Facilitate (More) Discussion
Now that students have heard both sides of the issue, discussed the topic with their peers, learned where you stand on the issue and looked at a real life case study, it is time to discuss the issue again. Go back to the discussion questions you provided at the beginning of the unit and allow students to express any changes in their opinions or share things that they have learned. The goal in teaching a controversial subject is not to sway students to one opinion or the other, but they may change the way they feel after further discussion. They may also strengthen the beliefs they had at the beginning of the unit, but hopefully they can express themselves more clearly and give strong support for their beliefs.
When handled correctly, controversial topics can be a gold mine of conversation in the ESL classroom.
Though it is sometimes necessary to create discussion over supplied curriculum topics, using controversial issues in the classroom allows a natural and emotional pathway to conversation. If you are sensitive to your students’ opinions and aware of their feelings, tough to tackle topics just might provide the best lessons all year.
Example controversial topics:
Using animals in medical research helps people
Gay marriages are wrong
Women will never be equal to men in the workplace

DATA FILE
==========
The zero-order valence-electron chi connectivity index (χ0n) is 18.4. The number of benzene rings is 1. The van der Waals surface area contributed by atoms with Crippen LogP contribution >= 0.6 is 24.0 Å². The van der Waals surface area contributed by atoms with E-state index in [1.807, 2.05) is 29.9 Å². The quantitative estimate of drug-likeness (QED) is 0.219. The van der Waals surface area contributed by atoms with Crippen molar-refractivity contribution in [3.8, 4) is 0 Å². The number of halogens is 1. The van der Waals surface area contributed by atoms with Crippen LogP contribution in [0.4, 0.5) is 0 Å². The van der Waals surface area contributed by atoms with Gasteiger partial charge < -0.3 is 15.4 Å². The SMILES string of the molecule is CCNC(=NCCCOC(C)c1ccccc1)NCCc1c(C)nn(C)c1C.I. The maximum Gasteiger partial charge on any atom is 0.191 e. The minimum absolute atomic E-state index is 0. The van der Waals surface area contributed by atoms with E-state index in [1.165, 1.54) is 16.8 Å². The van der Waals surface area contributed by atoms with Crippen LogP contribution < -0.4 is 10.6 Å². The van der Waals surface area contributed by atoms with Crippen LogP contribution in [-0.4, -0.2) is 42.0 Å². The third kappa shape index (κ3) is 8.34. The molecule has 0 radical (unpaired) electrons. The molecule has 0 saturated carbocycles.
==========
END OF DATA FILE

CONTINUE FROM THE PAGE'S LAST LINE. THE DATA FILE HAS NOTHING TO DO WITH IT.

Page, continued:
You can’t have a happy family life and a successful career at the same time
Marriage is outdated
The death penalty is acceptable in some cases
Foreigners shouldn’t be allowed to vote
Celebrities earn too much money
Military service should be obligatory
War is never an option for solving international disputes
Torture can be acceptable in some cases
Curfews keep teens out of trouble
We are becoming too dependent on computers
Smoking should be banned worldwide
Single-sex schools are evil
Homework is harmful
A woman’s place is in the home
Committing suicide should be made legal
A man should have a wife for the family and a mistress for pleasure
Soft drugs should be legalized.
Those who can - do, those who can’t – teach
You will be happier if you stay unmarried
Software piracy is not really a crime
We do not really need religion
Your race affects your intelligence
Euthanasia should be legal
Obesity is a disease
Video games contribute to youth violence
Drinking age should be lowered
Steroids should be accepted in sports
Cloning has a lot of benefits
Prenuptial agreements make families stronger
Corporal punishment should be allowed in schools.
Have you ever taught any controversial topics? What topic was it and how did it go? We’d love to hear your thoughts in the comments below!
Want more tips like this?
Simply Speaking:How to Get Your Students Talking in No Time
This is a 37-page e-book filled with wide variety of lessons with everything our ESL teaching experts felt speaking teachers would need to get their students talking and learning simultaneously.